Thanks to the generosity of Mark Llanuza, we are today featuring photos from his collection that were taken on December 7, 1958, on the final passenger movement on the Chicago, Aurora & Elgin interurban. This was a fantrip sponsored by the Illini Railroad Club.
As you can see in the flyer reproduced below, the trip started and ended at 5th Avenue in Maywood. This was as far east as CA&E could go in 1958. To get there from the DesPlaines Avenue CTA terminal, fans would have taken the CTA #17 bus (which replaced the Westchester “L” in 1951), got off at Madison and First, and walked about three blocks south.
In a previous post (“The CTA, the CA&E, and “Political Influence,” Feb. 18, 2015) we delved into some of the issues surrounding efforts to save the CA&E, and why they ultimately failed.
In short, CA&E was allowed to “temporarily” abandon passenger service as of July 3, 1957 because, at that moment, it was in the best interests of all the various power brokers who were involved.
The State of Illinois wanted very much to begin expressway construction near the DesPlaines River, so that two segments of highway could be connected. CA&E owned a crucial piece of property where the highway was to be built, and if they had not agreed to sell it, this could have held up construction for two years.
CA&E, in turn, had been operating at a loss since they voluntarily stopped running their trains over CTA trackage in September 1953. They had received a lot of income, on the other hand, through the sale of various parts of their right-of-way. For example, the CTA bought CA&E’s infrastructure between Laramie and DesPlaines Avenue (but not, apparently, the terminal itself) for $1m. Instead of using this money to purchase new equipment, the railroad distributed the proceeds from this partial liquidation to their shareholders.
These kinds of actions invited speculators to purchase CA&E stock and helped hasten the eventual liquidation of the entire railroad. It was worth more dead than alive. Operating, it lost money, but liquidated, it meant a handsome profit to the shareholders.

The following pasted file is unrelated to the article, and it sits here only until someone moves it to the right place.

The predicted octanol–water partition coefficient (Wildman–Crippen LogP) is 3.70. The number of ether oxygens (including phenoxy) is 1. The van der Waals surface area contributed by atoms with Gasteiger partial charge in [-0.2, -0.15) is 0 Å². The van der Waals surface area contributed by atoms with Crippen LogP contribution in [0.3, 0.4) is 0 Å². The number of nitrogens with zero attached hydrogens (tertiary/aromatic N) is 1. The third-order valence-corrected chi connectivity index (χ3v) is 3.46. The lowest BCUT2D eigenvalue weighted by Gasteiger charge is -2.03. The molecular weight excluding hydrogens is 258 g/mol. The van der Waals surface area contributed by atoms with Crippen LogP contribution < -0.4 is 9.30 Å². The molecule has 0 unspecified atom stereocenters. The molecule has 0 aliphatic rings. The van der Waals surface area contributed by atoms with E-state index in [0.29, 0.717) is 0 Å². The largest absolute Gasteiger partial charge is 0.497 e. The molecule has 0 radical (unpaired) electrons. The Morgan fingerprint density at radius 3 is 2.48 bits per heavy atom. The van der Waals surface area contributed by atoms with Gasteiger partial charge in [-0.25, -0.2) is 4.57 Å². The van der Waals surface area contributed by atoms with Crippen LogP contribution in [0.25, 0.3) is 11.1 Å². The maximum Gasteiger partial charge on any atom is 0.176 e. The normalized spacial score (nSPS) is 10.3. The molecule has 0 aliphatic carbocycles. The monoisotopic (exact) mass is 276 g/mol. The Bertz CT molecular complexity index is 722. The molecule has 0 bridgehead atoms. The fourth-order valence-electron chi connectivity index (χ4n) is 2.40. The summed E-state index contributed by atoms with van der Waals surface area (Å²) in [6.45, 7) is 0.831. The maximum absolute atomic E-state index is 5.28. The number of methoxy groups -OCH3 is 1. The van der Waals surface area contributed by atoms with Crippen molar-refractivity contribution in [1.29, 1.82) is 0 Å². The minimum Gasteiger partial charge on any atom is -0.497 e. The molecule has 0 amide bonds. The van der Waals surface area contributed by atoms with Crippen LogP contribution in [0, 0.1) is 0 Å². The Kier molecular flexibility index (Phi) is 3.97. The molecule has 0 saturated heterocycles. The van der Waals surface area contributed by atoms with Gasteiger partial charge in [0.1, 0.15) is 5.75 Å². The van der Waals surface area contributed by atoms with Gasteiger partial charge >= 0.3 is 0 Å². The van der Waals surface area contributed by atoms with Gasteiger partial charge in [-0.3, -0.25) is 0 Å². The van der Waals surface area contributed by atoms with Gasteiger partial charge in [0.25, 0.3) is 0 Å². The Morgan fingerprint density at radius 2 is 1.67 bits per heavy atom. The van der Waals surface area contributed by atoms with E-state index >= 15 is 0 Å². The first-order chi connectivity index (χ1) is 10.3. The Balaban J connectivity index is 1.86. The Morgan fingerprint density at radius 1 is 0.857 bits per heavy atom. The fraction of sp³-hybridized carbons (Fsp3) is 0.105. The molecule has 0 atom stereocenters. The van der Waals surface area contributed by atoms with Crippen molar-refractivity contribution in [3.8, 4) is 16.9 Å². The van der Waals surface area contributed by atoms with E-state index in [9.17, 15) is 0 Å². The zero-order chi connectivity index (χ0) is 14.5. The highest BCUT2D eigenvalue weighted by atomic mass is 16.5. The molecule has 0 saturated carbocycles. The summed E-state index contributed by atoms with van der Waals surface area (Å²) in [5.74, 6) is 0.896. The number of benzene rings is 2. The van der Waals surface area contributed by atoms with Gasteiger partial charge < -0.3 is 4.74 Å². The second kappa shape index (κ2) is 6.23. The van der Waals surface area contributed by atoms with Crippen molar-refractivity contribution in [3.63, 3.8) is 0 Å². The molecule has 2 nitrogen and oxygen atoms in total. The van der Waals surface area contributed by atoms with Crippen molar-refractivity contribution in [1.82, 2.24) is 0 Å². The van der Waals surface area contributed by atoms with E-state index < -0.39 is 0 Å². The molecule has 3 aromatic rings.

If CA&E had wanted to continue operating passenger service, it would have been possible to build a temporary track connection with the CTA Forest Park terminal via the Chicago Great Western starting at First Avenue using overhead wire. But CA&E was only interested in either selling the entire railroad (to the State or the CTA) or liquidating it. The highway project became an expedient excuse for abandonment. Meanwhile, CA&E insisted on being reimbursed for the operating losses they had incurred since 1953, and this appears to have been folded into the amount they were paid for their right-of-way between First Avenue and DesPlaines.
There were, in fact, additional portions of CA&E right-of-way that were needed for highway construction elsewhere. In retrospect, it would have saved the state money if they had simply purchased the entire railroad for $6m, as they nearly did in 1956. But this would have made the state responsible for maintaining service.
Likewise, it did not benefit the CTA to keep the CA&E running. Better to let them abandon service, in case it would have been possible for the CTA to resume service over a portion of the interurban (to Wheaton) later on. In any event, CTA did not want to operate any service over former CA&E trackage until and unless their additional operating expenses would be paid for. And nobody stepped forward to make that happen.
So, once CA&E had distributed the proceeds from various land sales to their shareholders, there was little or nothing left in the till to pay for a resumption of passenger service in 1959. And although there was a modest increase in freight traffic after the 1957 abandonment of passenger service, the railroad was still losing money. Without a firm sale or an additional funding source, the railroad’s choices were to either dissipate all their remaining assets, or simply go out of business.
It was hoped that the December 1958 fantrip would help generate interest in a resumption of passenger service on the CA&E. Unfortunately, this did not happen.
If service had been resumed, there likely would have been continued short-term losses in passengers due to completion of the Congress (now Eisenhower) expressway in the suburbs. But over time, this trend surely would have reversed itself and passenger counts would have once again increased as the western suburbs became more and more built up.